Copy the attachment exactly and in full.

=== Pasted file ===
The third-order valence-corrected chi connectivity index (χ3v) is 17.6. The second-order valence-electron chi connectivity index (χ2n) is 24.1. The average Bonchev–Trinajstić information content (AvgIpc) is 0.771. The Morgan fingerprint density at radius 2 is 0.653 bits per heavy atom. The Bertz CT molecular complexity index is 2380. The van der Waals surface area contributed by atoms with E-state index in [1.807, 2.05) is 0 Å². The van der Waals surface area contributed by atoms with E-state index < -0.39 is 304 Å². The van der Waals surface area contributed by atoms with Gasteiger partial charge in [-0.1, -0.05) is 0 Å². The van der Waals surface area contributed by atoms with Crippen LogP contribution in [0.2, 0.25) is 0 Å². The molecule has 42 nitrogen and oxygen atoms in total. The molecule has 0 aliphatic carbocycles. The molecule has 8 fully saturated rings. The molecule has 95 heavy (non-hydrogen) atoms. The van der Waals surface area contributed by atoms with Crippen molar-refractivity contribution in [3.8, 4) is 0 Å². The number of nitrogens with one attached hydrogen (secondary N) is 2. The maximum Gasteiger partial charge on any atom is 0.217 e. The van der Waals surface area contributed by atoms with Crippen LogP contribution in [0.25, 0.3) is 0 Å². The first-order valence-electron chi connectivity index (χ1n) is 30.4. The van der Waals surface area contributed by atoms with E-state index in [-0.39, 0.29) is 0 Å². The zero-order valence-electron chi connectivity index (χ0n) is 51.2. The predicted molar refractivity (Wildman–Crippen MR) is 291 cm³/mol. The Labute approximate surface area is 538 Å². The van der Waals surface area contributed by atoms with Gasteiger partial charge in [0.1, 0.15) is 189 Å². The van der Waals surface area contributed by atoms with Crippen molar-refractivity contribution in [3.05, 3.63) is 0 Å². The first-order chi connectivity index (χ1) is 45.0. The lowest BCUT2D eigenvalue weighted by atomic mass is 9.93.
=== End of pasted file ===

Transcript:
The third-order valence-corrected chi connectivity index (χ3v) is 17.6. The second-order valence-electron chi connectivity index (χ2n) is 24.1. The average Bonchev–Trinajstić information content (AvgIpc) is 0.771. The Morgan fingerprint density at radius 2 is 0.653 bits per heavy atom. The Bertz CT molecular complexity index is 2380. The van der Waals surface area contributed by atoms with E-state index in [1.807, 2.05) is 0 Å². The van der Waals surface area contributed by atoms with E-state index < -0.39 is 304 Å². The van der Waals surface area contributed by atoms with Gasteiger partial charge in [-0.1, -0.05) is 0 Å². The van der Waals surface area contributed by atoms with Crippen LogP contribution in [0.2, 0.25) is 0 Å². The molecule has 42 nitrogen and oxygen atoms in total. The molecule has 0 aliphatic carbocycles. The molecule has 8 fully saturated rings. The molecule has 95 heavy (non-hydrogen) atoms. The van der Waals surface area contributed by atoms with Crippen molar-refractivity contribution in [3.8, 4) is 0 Å². The number of nitrogens with one attached hydrogen (secondary N) is 2. The maximum Gasteiger partial charge on any atom is 0.217 e. The van der Waals surface area contributed by atoms with Crippen LogP contribution in [0.25, 0.3) is 0 Å². The first-order valence-electron chi connectivity index (χ1n) is 30.4. The van der Waals surface area contributed by atoms with E-state index in [-0.39, 0.29) is 0 Å². The zero-order valence-electron chi connectivity index (χ0n) is 51.2. The predicted molar refractivity (Wildman–Crippen MR) is 291 cm³/mol. The Labute approximate surface area is 538 Å². The van der Waals surface area contributed by atoms with Gasteiger partial charge in [0.1, 0.15) is 189 Å². The van der Waals surface area contributed by atoms with Crippen molar-refractivity contribution in [3.05, 3.63) is 0 Å². The first-order chi connectivity index (χ1) is 45.0. The lowest BCUT2D eigenvalue weighted by atomic mass is 9.93.